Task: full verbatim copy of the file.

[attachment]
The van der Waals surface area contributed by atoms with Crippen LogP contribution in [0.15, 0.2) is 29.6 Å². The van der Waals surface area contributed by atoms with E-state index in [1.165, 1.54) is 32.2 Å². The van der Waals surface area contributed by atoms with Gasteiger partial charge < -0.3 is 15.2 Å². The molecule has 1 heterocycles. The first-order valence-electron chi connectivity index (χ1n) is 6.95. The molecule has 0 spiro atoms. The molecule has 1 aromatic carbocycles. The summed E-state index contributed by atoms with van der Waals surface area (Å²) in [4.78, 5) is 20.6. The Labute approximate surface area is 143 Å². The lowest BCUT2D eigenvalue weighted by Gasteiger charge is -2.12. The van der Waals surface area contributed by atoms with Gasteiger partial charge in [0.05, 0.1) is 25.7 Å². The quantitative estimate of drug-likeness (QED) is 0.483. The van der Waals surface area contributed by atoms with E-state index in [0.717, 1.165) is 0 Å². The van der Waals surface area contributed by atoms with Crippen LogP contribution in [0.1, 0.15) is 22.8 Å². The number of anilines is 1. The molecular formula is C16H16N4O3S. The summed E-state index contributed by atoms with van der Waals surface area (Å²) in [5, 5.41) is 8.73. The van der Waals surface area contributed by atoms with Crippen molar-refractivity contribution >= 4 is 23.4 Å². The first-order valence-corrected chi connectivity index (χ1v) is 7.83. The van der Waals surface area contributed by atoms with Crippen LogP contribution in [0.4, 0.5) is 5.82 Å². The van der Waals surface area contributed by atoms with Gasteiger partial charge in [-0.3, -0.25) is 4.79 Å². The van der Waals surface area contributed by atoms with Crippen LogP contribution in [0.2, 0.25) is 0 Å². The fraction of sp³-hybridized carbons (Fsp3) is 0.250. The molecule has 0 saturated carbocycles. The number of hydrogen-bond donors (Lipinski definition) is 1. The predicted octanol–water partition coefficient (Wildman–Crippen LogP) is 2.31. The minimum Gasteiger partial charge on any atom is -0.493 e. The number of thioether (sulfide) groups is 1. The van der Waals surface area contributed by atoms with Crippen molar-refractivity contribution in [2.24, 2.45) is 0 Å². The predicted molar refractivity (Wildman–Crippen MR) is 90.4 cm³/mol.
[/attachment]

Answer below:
The van der Waals surface area contributed by atoms with Crippen LogP contribution in [0.15, 0.2) is 29.6 Å². The van der Waals surface area contributed by atoms with E-state index in [1.165, 1.54) is 32.2 Å². The van der Waals surface area contributed by atoms with Gasteiger partial charge < -0.3 is 15.2 Å². The molecule has 1 heterocycles. The first-order valence-electron chi connectivity index (χ1n) is 6.95. The molecule has 0 spiro atoms. The molecule has 1 aromatic carbocycles. The summed E-state index contributed by atoms with van der Waals surface area (Å²) in [4.78, 5) is 20.6. The Labute approximate surface area is 143 Å². The lowest BCUT2D eigenvalue weighted by Gasteiger charge is -2.12. The van der Waals surface area contributed by atoms with Gasteiger partial charge in [0.05, 0.1) is 25.7 Å². The quantitative estimate of drug-likeness (QED) is 0.483. The van der Waals surface area contributed by atoms with E-state index in [0.717, 1.165) is 0 Å². The van der Waals surface area contributed by atoms with Crippen LogP contribution in [0.1, 0.15) is 22.8 Å². The number of anilines is 1. The molecular formula is C16H16N4O3S. The summed E-state index contributed by atoms with van der Waals surface area (Å²) in [5, 5.41) is 8.73. The van der Waals surface area contributed by atoms with Crippen molar-refractivity contribution >= 4 is 23.4 Å². The first-order valence-corrected chi connectivity index (χ1v) is 7.83. The van der Waals surface area contributed by atoms with Crippen LogP contribution in [0.4, 0.5) is 5.82 Å². The van der Waals surface area contributed by atoms with Gasteiger partial charge in [-0.3, -0.25) is 4.79 Å². The van der Waals surface area contributed by atoms with Crippen LogP contribution in [0.2, 0.25) is 0 Å². The fraction of sp³-hybridized carbons (Fsp3) is 0.250. The molecule has 0 saturated carbocycles. The number of hydrogen-bond donors (Lipinski definition) is 1. The predicted octanol–water partition coefficient (Wildman–Crippen LogP) is 2.31. The minimum Gasteiger partial charge on any atom is -0.493 e. The number of thioether (sulfide) groups is 1. The van der Waals surface area contributed by atoms with Crippen molar-refractivity contribution in [2.24, 2.45) is 0 Å². The predicted molar refractivity (Wildman–Crippen MR) is 90.4 cm³/mol.